The Court of Arbitration for Sport (CAS) has upheld appeals by 27 Russian athletes accused of doping violations and partially upheld appeals by a dozen more.
The athletes themselves were winter Olympians implicated in Russia’s state-sponsored doping program that compromised the Moscow anti-doping laboratory by swapping out urine samples to protect Russian athletes. The International Olympic Committee (IOC) had stripped the implicated athletes of their results at the 2014 Sochi Winter Olympics, but CAS ruled that the IOC didn’t have enough evidence to hand down such a punishment.
In 27 cases, CAS found that “the evidence collected was not sufficient to establish the existence of an anti-doping rule violation” and upheld the athletes’ appeals. That reinstated their results for the 2014 Sochi Olympics.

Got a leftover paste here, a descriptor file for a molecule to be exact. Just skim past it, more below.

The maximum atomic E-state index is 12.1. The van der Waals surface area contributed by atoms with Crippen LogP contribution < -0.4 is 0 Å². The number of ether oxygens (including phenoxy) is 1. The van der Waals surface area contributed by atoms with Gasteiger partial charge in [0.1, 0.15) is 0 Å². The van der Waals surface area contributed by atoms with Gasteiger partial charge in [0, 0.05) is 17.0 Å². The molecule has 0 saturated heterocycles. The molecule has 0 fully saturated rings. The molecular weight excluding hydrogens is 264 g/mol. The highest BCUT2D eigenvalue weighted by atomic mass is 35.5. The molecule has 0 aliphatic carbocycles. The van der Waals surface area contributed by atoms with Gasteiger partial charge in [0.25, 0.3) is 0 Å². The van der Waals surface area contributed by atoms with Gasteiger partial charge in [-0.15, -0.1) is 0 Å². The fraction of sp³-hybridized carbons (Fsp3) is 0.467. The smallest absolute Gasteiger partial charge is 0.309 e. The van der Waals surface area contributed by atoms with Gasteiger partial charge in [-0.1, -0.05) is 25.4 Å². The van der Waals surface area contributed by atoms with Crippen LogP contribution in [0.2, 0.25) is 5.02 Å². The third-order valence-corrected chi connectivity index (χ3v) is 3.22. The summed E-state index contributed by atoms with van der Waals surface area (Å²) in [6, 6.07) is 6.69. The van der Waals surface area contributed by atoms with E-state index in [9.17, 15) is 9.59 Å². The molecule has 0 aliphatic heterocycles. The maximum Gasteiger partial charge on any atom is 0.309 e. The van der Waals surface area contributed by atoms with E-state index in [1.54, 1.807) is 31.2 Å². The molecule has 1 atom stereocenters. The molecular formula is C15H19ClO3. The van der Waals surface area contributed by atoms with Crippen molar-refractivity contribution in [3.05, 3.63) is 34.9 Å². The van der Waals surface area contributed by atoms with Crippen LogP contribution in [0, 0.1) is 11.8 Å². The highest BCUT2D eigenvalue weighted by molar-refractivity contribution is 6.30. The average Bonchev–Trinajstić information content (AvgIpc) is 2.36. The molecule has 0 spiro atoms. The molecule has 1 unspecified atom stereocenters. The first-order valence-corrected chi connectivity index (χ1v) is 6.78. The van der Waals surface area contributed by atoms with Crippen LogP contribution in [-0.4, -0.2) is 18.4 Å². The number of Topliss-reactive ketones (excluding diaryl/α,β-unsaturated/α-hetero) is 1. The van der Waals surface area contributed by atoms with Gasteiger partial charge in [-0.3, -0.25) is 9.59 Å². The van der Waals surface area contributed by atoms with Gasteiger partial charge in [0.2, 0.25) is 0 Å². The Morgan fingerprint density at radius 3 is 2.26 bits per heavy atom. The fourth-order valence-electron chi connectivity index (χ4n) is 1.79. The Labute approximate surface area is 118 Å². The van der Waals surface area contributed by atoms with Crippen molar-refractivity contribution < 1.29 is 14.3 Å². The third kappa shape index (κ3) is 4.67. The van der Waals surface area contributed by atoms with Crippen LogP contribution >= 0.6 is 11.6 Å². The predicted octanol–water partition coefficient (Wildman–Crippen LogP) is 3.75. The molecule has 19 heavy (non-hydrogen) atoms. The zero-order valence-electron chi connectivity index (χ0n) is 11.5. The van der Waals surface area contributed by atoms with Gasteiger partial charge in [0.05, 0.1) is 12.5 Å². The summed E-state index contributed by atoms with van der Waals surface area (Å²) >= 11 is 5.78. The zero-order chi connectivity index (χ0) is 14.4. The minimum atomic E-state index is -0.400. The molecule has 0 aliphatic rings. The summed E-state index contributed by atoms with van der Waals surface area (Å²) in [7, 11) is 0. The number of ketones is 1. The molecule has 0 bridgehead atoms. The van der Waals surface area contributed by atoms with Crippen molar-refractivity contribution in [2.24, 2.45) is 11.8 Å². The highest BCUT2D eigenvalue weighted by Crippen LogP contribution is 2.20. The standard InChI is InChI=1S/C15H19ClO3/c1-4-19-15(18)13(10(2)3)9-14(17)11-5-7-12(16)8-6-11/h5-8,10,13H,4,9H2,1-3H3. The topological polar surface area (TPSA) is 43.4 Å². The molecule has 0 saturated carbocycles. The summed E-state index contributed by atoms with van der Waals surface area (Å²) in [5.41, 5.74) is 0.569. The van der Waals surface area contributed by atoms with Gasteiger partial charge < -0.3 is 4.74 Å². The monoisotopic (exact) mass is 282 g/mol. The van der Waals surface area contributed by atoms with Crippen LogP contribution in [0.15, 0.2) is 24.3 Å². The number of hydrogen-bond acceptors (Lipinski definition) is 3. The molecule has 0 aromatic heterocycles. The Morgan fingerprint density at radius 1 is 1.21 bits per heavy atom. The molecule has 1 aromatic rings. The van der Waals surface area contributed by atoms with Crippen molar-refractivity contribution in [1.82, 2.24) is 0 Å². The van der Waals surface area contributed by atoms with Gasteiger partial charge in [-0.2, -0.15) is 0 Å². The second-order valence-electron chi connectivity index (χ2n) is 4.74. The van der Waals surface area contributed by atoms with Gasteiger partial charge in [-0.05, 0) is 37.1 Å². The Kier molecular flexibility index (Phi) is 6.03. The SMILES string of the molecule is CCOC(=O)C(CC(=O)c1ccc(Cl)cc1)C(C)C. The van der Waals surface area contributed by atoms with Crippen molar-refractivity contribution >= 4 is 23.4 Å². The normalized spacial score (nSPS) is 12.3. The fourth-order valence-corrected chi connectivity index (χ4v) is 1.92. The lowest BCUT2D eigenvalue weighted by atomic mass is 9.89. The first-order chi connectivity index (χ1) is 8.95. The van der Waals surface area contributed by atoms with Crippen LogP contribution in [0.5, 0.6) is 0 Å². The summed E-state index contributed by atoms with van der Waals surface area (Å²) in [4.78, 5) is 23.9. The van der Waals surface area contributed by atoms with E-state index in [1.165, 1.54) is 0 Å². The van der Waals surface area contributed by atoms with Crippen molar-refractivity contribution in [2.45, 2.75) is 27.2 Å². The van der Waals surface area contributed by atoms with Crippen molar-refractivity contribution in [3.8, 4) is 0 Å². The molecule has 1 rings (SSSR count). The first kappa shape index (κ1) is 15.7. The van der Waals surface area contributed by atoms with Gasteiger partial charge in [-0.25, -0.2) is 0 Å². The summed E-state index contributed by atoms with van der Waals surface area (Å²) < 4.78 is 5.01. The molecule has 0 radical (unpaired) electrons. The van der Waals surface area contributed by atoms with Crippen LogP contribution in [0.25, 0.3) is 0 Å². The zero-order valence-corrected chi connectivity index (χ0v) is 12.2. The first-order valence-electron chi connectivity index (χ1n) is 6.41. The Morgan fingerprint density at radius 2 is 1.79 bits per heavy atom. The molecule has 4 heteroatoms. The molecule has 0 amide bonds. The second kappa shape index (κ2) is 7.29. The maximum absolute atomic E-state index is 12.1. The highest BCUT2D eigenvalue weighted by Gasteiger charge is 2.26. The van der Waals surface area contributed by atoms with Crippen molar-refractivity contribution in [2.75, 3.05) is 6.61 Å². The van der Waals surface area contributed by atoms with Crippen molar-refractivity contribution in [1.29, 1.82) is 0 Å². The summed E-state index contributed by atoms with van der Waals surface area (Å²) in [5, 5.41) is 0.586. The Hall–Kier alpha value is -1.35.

In 29 other cases, CAS found that there was enough evidence to establish “a manipulation of the urine samples.” However, CAS still partially upheld the athletes’ appeals, banning them not for life, but from the 2018 Pyeongchang Winter Olympics only.
CAS says the evidence against the athletes in question had to not only establish that Russia had a sample-swapping program in place, but to prove that the athlete was “personally and knowingly implicated” in swapping out his or her urine sample. CAS did release copies of two of its decisions: one from the group of 27 upheld appeals and one from the group of 12 partially-upheld appeals. You can read them below.